Attorney General Jeff Sessions is trying to backtrack a comment about Hawaii from last week that many Americans found offensive, using one of the oldest tricks in the book to deflect the criticism. Sessions blamed the outrage over his Hawaii comment on people's lack of humor, but the comment isn't funny to anyone who knows the broader context.
Sessions made the comment last week during an interview on The Mark Levin Show, a conservative talk radio program, while talking about the future of the travel ban that was blocked by Hawaiian federal judge Derrick K. Watson.
"I really am amazed that a judge sitting on an island in the Pacific can issue an order that stops the president of the United States from what appears to be clearly his statutory and constitutional power," Sessions said to Levin.
This attitude toward Hawaii, as some "island in the Pacific" is so dismissive that it would be difficult not to be offended, especially if you are from there. First of all, the history of the U.S. and Hawaii is so wildly messed up that the subject absolutely deserves special sensitivity when discussing it, even a century later. Plus, Sessions is supposed to be a defender for all Americans, not just those for whom it is convenient for him to protect.
Instead of recognizing his mistake and offering a sincere apology, however, Sessions decided to do what people often do when caught making an offensive statement, and what the country has often seen the Trump administration do so far: blame it on other people. Sunday, Sessions tried to defend his comment during an interview with ABC's This Week.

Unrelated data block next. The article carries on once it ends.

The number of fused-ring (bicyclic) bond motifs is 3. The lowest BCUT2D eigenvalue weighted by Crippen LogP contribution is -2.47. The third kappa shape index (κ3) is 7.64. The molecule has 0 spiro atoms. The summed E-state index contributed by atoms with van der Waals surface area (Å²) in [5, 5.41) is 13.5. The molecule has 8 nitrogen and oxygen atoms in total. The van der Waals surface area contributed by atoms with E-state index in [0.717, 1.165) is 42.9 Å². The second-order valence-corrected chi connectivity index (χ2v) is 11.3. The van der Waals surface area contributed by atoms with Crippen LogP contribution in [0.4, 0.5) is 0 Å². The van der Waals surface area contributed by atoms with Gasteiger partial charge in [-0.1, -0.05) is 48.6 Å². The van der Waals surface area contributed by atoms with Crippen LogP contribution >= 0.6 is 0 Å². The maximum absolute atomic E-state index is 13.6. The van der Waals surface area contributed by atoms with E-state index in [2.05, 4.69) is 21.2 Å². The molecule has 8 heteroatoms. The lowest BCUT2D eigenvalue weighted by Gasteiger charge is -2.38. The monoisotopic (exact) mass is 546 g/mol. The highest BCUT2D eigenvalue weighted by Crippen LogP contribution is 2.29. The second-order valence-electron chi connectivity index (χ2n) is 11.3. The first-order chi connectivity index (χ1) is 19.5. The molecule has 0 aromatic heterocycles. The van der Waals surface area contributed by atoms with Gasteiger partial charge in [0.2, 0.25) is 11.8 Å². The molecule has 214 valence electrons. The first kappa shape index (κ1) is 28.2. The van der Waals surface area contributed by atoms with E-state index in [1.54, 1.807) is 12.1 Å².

"Why not just call it the state of Hawaii?" Stephanopoulos asked Sessions when the subject came up. "Nobody has a sense of humor any more," Sessions said.
It's unclear how exactly this was supposed to be a joke, and Sessions didn't seem to be joking at all when he made the initial comment. But even if it had been meant in jest, nobody was laughing. When people say they are offended by something you said, the proper and polite thing to do is to apologize. Sessions doesn't get to decide what's funny and what's not, and good intentions don't matter if the actions still resulted in hurt feelings.
Sessions messed up, but instead of taking responsibility for it, he tried to say that it was everybody else's fault for taking the comment seriously. The larger problem with that defense is that Sessions is in charge of one of the most important sections of the federal bureaucracy, and the American people are supposed to be able to take him seriously when he makes a statement. In this case, they took him seriously when he undermined the validity of an American state, and they won't let him off the hook just because he claims it was a joke.